Mark Swartz··9 min read
In the late 1980s, as Washington, D.C., endured the crack era, Kyle Zimmer felt compelled to do something to help...
David Brooks’s Search for Everyday Heroes
From where David Brooks stands, the State of the Union is a long, long way from sound. The author and...
Meet Leonetta Elaiho—Chief Empowerment Officer
From the time she was a young person herself—specifically, a 15-year-old camp counselor in Seattle—Leonetta Elaiho has seen the many...
Mark Swartz··4 min read
Mya-Rose Craig, 17-years old, has followed her passion for birds and the environment to create and galvanize a community of activists of all ages. In the process, as a young Muslim woman, she’s been trolled on social media. Not an insurmountable problem, though, as Mya-Rose is keeping her eye on a larger issue: saving the planet.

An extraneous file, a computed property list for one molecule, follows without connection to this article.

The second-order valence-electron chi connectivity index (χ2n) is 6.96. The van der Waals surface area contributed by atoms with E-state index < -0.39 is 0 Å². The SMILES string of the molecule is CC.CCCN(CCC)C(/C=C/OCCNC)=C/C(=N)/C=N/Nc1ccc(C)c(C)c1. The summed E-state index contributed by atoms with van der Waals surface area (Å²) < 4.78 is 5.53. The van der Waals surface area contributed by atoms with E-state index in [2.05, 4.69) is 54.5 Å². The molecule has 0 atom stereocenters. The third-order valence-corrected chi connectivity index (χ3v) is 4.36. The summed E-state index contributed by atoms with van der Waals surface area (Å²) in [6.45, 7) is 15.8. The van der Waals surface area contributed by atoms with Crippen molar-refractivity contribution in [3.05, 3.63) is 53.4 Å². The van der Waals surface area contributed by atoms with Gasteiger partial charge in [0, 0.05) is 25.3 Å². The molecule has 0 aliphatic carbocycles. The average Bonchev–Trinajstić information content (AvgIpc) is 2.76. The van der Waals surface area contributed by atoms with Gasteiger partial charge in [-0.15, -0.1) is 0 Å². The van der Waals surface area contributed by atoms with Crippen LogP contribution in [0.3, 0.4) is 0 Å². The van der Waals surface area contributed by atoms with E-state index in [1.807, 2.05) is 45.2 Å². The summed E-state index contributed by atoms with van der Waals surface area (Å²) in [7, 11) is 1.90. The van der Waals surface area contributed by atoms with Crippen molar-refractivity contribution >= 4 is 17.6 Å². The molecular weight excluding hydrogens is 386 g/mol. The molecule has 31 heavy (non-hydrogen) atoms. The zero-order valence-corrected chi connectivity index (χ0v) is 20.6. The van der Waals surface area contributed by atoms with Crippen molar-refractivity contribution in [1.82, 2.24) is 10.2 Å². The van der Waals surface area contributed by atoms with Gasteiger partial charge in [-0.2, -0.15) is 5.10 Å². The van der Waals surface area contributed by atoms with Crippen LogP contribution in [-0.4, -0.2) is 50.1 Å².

Dean Kamen’s Vision for Building Community
Imagine a world where baseball is a subject taught in school. Just one thing is missing from this imaginary curriculum: the students never actually get to play the game. In September, they open their textbooks and read about the origins and rules of baseball. After winter break they take tests on pitching and hitting records set by the greatest players. By the spring, classes delve into the nuances of base stealing and bunting. So what if they never swing a bat themselves or catch a line drive, right? It’s not like any of them are going to become professional ballplayers, right? To Dean Kamen, this scenario is no more absurd than the way math and science have been taught traditionally.
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